From Concept Ideas to Production ~ Game Design Documents[GDDs]

Kokou M. Egbewatt
Jul 14 · 9 min read

We get fascinated by so many aspects of games which usually ranges from the captivating Narratives,Cinematic Delivery and seamless gameplay of AAA games to the simple motives,unique else cliché gameplay and unconventional Narratives of Indie games and much more. Yet, how do we go about when we get an idea on designing such masterpieces or casual experiences?

Image by PIRO4D from Pixabay

ABSTRACT

Creating a video game is far from a trivial task. There is a myriad of questions to be answered in order to sort out what direction your project would go towards and somewhat determining the success of your project. Games like many other kinds of projects, benefit very heavily from proper planning and outlining of it’s scope.

The game design document helps you form a finite scope for your game. You can set some parameters to keep the project manageable. You can map out things like plot, and characters, and locations, and at a certain point you can decide the game is big enough.

Image by PublicDomainPictures from Pixabay

No matter how close they may seem, no two games can be the same. Therein showing a difference in the methodologies and technologies used in creating them. In the same frame no two Game Design Documents would be the same but there are some common aspects and points which need to be addressed when designing most games. These can be a noted as starting point for mosts game design projects.

INTRODUCTION

A Game Design Document exists to set the game’s design bounds and make clear it’s features to the members of the game design and development teams. It could also be an efficient reference for new members joining the team or when team members’ roles are being replaced/swapped. Most people argue and mix this up with a pitching document which maybe relevant when showing people out of the development team the features of the game before testing or marketing into production. Compared to the pitching document the Game Design Document is more technical and usually not for the final consumers of the game.

Image by Oleg Gamulinskiy from Pixaba

Your design documentation serves as the embodiment of the vision for the game shared by the team.In other words, your design documentation is both backward-looking and forward-looking: it records the decisions you made and their rationales, and provides a map and a guide for developing the game going forward.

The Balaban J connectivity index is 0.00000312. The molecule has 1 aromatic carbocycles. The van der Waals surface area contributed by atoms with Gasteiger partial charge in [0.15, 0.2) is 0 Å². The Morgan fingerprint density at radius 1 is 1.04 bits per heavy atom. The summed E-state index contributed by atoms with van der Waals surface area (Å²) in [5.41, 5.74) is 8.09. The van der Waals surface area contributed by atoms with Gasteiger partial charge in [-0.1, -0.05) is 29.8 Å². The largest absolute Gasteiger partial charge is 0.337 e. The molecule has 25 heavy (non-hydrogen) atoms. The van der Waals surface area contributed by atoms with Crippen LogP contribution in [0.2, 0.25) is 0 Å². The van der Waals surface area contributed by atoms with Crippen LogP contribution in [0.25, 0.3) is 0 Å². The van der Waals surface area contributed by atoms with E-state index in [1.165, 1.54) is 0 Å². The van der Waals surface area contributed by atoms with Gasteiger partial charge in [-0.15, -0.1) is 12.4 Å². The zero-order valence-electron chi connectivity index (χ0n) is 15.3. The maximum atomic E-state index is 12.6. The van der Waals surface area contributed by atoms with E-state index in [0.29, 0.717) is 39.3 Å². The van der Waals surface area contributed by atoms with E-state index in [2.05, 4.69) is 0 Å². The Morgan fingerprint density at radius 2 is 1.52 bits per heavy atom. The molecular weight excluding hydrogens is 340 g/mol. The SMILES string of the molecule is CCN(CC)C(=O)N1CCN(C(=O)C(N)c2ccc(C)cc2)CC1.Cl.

In this light it is best if the game design document is drafted with members or lead members of each team partaking in the development process so they share and understanding and add some insight on the design document. As the design and development proceeds there should be comments and updates on the design document at each design iteration or at advent of new ideas and / or features.

N.B:

  • This document is in no way meant to serve as a replacement for team collaboration services or applications.
  • It is equally not a “BIBLE” or immutable book but open to various iterative updates based on innovations or changes in the game’s design
  • It exists to portray the scope and give guidelines to the various teams so they don’t stray from the vision of the game’s design during their various implementations of the features
  • As part of maintaining the design docs, you can include these in your version control system to have a log of changes and dates, or insert a log at the top of each section to show its history.

APPROACH

Creating your design docs should take into consideration the audience and tools used to explain each concept. The focus is on trying to be as precise and self explanatory as possible. Hence a mixture of text, equations, systems, pictures, diagrams, flow models, diagrams, etc should be used wherever necessary.